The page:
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First Unity-built cartoon proves the engine isn't just for games

'Mr. Carton' is a big step for the game engine's use in film.
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As the NBA's eSports league proves, video games are quickly becoming mainstream. Games are having a moment, and so are the tools used to make them. Case in point, the Unity game engine recently reached a big milestone. French animated show Mr. Carton just became the first cartoon TV series made with Unity.

Mr. Carton is premiering its first 13-episode season on public TV station France Télévisions this week. Six episodes have aired thus far, and are available on YouTube. The two-minute adventures follow the titular hero, a cardboard man in a cardboard world. The language barrier doesn't apply here, since the protagonist doesn't say much beyond "Ooh la la" when his exploits don't go as planned.

While other animation programs are designed specifically for making cartoons, Unity is geared more towards, well, making games. Still, Mr. Carton creator Michaël Bolufer, who works in both gaming and film, found Unity more than suitable. In fact, he said that sequencing was a lot less challenging in Unity than it is with traditional methods. Steps like storyboarding and mastering were handled with other applications, but virtually everything else (set building, lighting, rendering, etc.) was done at least in part with Unity. It ended up being easier to do things like compositing and adjusting the camera and lighting directly in Unity instead of going back and forth between platforms.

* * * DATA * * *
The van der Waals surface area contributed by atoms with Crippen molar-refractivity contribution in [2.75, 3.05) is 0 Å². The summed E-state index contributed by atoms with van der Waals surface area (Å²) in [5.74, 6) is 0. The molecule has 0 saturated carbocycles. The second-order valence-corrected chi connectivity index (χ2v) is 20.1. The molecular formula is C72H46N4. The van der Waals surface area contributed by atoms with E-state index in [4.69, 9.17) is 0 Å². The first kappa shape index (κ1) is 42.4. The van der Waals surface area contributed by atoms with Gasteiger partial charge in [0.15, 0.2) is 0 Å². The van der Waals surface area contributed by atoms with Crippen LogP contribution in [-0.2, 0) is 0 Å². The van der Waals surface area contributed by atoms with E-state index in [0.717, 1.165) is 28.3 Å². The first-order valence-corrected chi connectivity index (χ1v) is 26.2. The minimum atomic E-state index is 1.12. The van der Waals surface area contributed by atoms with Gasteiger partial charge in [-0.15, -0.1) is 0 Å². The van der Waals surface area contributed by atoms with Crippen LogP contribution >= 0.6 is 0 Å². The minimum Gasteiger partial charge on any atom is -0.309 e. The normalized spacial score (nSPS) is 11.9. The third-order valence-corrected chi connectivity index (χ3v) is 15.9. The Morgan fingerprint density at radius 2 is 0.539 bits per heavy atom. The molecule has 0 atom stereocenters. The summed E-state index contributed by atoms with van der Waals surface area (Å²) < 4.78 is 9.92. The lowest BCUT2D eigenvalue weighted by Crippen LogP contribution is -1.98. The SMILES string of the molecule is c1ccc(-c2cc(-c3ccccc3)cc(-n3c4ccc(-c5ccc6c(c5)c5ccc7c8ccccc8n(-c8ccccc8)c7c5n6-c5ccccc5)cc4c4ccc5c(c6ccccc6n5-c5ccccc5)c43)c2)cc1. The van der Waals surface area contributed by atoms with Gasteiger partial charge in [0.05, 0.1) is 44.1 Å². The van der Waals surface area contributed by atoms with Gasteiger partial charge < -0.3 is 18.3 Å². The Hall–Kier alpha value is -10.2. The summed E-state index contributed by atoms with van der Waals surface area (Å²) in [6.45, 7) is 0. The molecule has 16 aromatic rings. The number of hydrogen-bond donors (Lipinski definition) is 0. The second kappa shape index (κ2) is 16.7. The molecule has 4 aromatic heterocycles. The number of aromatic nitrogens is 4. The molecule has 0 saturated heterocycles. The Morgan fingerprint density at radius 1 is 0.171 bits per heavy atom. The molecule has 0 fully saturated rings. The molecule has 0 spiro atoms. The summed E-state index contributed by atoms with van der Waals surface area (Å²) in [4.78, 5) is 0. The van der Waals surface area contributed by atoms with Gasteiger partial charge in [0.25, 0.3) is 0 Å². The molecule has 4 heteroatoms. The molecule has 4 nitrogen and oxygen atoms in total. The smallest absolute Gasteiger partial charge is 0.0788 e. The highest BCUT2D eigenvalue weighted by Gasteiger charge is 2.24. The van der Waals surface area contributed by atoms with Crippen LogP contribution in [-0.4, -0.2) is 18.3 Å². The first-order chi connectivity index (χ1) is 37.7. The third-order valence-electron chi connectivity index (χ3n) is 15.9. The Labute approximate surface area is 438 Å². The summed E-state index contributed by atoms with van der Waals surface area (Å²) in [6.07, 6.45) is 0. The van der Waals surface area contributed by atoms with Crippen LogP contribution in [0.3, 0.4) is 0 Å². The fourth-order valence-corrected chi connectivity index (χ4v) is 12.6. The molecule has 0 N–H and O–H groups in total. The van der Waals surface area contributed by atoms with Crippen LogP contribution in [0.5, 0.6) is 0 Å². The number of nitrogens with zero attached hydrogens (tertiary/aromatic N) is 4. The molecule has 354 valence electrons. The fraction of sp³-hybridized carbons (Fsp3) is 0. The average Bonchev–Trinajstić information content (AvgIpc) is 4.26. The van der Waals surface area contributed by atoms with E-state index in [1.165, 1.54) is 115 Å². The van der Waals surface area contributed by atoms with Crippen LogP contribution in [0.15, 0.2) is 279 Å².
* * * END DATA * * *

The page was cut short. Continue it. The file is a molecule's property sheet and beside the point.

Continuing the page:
Bolufer said using Unity actually saved time and money, adding that he never considered making the show any other way. Although not explicitly created for making television, Unity seems more than willing to cooperate with animators on some serious projects. Disney's use of the game engine in the live action remake of The Jungle Book is just one sign that Unity's mainstream appeal is real.

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